An aggressive lending rate coupled with a high cost of deposits have seen the State Bank of India’s (SBI) retail business bleeding, probably for the first time ever, in the first quarter of this financial year.
India’s largest public sector lender had announced a slew of home loans and auto loans at 8 per cent per annum while other banks still charged around 10 per cent.
It had announced similar schemes for the SME sector to meet the needs of the SME units during the slowdown.
“Retail is a resource intensive business and our term deposits portfolio has also grown at a higher rate. We should see this easing over the next couple of quarters as the cost of deposits goes down and that would ease the pressure on the retail operations too,” said a senior official at SBI.
While on one hand the bank’s retail loan schemes have been received well, with the bank’s total retail lending growing 22.52 per cent year-on-year (y-o-y) to Rs 1,12,862 crore, on the other hand, it has been saddled with a high cost of deposits as it was one of the few banks that had upped its rate of term deposits when slowdown was at its peak in the October 2008 to January 2009 period.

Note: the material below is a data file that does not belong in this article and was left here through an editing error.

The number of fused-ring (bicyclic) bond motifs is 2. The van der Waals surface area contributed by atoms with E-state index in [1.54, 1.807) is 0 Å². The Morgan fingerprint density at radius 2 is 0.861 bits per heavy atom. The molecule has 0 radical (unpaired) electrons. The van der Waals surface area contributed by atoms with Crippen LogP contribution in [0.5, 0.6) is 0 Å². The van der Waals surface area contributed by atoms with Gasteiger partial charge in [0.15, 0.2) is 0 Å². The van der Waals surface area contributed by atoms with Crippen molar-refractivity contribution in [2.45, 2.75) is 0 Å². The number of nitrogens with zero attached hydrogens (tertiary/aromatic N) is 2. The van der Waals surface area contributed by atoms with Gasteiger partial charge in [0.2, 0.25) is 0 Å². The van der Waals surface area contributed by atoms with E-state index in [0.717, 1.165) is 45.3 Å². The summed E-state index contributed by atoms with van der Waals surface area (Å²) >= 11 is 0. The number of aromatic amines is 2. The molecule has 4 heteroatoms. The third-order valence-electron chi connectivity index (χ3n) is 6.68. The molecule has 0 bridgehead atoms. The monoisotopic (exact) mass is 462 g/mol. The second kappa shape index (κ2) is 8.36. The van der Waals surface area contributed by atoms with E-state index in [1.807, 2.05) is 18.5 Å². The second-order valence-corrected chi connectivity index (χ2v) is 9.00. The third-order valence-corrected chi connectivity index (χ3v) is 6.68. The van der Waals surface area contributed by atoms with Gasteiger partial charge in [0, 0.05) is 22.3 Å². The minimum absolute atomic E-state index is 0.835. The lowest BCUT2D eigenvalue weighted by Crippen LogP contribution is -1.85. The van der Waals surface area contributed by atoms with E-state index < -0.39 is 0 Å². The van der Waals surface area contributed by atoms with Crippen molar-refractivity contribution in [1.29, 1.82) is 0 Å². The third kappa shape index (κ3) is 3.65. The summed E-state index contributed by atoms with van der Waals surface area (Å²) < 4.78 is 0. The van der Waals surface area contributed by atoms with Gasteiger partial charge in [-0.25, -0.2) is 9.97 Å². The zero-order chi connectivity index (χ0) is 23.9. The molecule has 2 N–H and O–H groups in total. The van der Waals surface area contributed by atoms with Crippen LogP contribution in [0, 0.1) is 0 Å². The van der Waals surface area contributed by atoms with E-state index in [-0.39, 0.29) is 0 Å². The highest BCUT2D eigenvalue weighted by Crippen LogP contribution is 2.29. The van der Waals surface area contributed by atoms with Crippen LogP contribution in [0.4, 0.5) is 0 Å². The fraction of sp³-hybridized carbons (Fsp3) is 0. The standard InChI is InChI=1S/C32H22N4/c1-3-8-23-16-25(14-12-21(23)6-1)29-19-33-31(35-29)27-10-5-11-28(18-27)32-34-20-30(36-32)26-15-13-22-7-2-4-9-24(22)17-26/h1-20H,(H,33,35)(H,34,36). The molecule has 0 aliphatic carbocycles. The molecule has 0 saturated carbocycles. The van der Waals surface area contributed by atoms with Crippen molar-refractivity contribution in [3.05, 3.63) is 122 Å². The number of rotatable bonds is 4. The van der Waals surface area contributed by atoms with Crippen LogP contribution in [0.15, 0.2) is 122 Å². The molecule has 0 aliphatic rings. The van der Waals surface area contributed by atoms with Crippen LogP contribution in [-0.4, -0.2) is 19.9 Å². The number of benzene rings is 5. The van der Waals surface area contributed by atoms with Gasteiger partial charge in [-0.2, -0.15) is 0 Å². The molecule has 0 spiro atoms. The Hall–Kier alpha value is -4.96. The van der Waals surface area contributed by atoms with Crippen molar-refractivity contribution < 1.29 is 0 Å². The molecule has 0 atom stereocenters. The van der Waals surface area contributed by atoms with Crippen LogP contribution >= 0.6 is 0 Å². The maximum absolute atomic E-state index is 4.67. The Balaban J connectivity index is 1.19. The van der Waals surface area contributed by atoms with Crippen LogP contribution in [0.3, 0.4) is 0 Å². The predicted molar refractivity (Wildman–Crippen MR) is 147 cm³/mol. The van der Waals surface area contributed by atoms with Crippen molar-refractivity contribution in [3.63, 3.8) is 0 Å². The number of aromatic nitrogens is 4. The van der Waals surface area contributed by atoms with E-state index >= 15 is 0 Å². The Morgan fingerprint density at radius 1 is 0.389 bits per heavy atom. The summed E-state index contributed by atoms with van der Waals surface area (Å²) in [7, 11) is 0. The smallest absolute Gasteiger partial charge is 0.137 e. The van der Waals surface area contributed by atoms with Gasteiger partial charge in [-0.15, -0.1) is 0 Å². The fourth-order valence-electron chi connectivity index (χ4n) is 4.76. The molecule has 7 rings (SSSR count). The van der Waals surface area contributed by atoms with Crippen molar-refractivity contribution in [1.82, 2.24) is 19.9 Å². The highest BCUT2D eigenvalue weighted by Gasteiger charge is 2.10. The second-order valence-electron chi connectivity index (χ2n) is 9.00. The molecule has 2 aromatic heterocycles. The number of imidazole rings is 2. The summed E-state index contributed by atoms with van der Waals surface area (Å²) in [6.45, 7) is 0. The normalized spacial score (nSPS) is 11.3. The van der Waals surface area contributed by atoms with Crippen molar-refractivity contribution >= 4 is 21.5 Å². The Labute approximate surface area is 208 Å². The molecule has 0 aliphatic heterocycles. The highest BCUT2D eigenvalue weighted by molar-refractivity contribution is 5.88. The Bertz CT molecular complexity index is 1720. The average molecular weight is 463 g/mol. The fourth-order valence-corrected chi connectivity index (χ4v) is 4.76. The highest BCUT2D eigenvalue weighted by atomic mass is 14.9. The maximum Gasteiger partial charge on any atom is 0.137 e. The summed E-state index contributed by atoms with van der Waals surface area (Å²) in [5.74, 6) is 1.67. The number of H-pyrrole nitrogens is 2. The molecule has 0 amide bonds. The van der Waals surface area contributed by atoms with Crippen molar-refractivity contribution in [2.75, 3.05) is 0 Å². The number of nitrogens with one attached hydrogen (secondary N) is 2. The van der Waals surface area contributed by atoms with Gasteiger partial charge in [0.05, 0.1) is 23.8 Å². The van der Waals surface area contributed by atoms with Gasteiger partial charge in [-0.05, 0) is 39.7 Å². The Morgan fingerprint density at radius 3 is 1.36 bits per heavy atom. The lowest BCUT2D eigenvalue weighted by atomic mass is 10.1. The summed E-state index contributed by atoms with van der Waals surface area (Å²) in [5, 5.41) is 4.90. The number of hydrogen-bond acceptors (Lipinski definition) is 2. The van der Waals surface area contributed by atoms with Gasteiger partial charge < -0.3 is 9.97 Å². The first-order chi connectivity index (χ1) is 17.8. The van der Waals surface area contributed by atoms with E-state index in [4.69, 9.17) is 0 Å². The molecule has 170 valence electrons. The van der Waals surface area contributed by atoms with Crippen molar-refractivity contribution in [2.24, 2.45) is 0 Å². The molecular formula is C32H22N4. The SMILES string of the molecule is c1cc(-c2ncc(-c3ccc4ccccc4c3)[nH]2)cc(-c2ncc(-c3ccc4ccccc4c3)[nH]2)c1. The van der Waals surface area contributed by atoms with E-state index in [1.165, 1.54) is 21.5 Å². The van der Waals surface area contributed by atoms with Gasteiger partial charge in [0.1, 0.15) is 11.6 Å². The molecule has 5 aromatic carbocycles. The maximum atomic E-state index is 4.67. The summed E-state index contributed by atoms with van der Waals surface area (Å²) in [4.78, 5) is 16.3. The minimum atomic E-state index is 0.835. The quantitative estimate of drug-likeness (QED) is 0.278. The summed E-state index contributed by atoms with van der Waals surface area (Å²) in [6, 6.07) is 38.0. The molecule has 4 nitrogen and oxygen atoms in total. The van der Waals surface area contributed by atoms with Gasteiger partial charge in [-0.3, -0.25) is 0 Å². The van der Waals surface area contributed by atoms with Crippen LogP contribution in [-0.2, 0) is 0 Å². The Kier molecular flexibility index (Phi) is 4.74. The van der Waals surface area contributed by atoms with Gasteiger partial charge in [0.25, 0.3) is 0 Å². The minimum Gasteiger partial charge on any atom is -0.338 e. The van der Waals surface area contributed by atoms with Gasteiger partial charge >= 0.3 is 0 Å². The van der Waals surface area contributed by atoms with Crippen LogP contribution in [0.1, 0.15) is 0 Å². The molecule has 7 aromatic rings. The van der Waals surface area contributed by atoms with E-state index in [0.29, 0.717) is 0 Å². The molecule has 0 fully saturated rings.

“We have seen a gradual easing in deposit rates as a result of which the cost of deposits are also coming down slowly,” the official said.
“As the term deposits made at the higher rate start maturing, the bank’s cost of deposits would come down significantly. In fact we see a 10-12 basis points easing in the next two to three quarters,” the official added.